By working together, data governance and data management help to ensure data is effectively managed, protected, and used in accordance with established policies and procedures. This, in turn, helps to improve decision-making, reduce risks, comply with regulations, increase efficiency, and support innovation.
While the terms are often used interchangeably, we can see how data governance and data management are two unique functions that work together to create accurate and managed data. Data governance is a critical part of developing an effective data management strategy, but without master data management, it would never be enforced.
Understanding the difference between data management and data governance and how they work together can help your organization develop a comprehensive data management strategy that meets your needs while complying with legal and regulatory requirements.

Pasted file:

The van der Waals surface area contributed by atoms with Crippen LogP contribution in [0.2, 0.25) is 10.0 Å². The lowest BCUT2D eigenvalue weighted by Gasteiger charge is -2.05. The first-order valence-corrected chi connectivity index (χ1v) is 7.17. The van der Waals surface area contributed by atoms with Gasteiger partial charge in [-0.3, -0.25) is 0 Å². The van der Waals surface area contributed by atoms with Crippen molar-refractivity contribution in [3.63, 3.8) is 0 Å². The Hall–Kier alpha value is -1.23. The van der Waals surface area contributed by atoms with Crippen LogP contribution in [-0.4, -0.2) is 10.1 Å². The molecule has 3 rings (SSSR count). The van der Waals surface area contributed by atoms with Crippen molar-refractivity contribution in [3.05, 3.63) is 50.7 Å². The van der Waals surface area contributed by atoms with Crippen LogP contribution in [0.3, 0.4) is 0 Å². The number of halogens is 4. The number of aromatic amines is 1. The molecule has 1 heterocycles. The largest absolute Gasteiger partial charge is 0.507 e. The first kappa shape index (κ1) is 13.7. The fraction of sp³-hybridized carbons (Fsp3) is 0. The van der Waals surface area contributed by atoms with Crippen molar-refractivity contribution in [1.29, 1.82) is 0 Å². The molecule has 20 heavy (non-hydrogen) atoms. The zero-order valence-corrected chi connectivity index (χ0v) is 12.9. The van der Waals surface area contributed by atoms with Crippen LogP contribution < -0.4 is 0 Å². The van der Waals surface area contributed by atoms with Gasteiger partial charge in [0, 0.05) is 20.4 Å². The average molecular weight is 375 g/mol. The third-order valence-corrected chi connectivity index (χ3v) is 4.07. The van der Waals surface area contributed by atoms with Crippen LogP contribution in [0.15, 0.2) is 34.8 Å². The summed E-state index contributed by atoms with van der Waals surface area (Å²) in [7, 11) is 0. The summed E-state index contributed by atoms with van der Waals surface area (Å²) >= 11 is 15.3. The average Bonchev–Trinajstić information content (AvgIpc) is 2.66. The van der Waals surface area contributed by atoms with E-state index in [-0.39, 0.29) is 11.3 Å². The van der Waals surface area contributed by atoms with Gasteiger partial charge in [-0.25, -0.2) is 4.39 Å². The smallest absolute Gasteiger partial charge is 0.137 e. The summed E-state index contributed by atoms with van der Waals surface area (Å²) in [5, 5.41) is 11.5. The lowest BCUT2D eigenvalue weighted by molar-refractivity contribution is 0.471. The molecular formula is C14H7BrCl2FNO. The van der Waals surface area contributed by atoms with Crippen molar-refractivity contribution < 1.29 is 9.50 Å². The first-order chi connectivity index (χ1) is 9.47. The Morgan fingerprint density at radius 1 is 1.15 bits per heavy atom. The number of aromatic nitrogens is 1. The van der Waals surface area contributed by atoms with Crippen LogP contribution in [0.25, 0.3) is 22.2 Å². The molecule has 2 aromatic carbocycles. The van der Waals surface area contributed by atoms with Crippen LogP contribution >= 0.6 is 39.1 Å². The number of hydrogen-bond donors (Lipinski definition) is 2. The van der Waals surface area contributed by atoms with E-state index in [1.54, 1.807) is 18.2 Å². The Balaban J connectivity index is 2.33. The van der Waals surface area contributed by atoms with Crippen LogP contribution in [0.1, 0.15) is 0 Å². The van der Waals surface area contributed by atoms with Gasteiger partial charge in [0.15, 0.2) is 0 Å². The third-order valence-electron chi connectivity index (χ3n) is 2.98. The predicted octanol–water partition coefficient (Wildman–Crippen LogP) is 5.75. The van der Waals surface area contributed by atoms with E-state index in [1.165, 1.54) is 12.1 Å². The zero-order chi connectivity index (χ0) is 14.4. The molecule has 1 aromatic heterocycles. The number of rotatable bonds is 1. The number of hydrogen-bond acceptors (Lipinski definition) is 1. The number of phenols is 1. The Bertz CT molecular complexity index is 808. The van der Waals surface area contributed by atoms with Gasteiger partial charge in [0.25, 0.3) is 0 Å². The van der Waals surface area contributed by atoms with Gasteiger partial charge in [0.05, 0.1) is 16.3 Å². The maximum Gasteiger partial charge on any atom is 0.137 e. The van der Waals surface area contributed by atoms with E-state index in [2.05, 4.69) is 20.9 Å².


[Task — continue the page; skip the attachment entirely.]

Onebridge has over 18 years of experience developing data governance and data management strategies for our clients. Our consultants can help you create a framework for managing your data that is uniquely tailored to align with your business goals and objectives. We partner with industry leaders like Profisee to enforce these rules to ensure trustworthy data that is accurate, complete, and consistent.
Contact us to learn how Onebridge and Profisee can help you build and effective Master Data Management solution for your organization.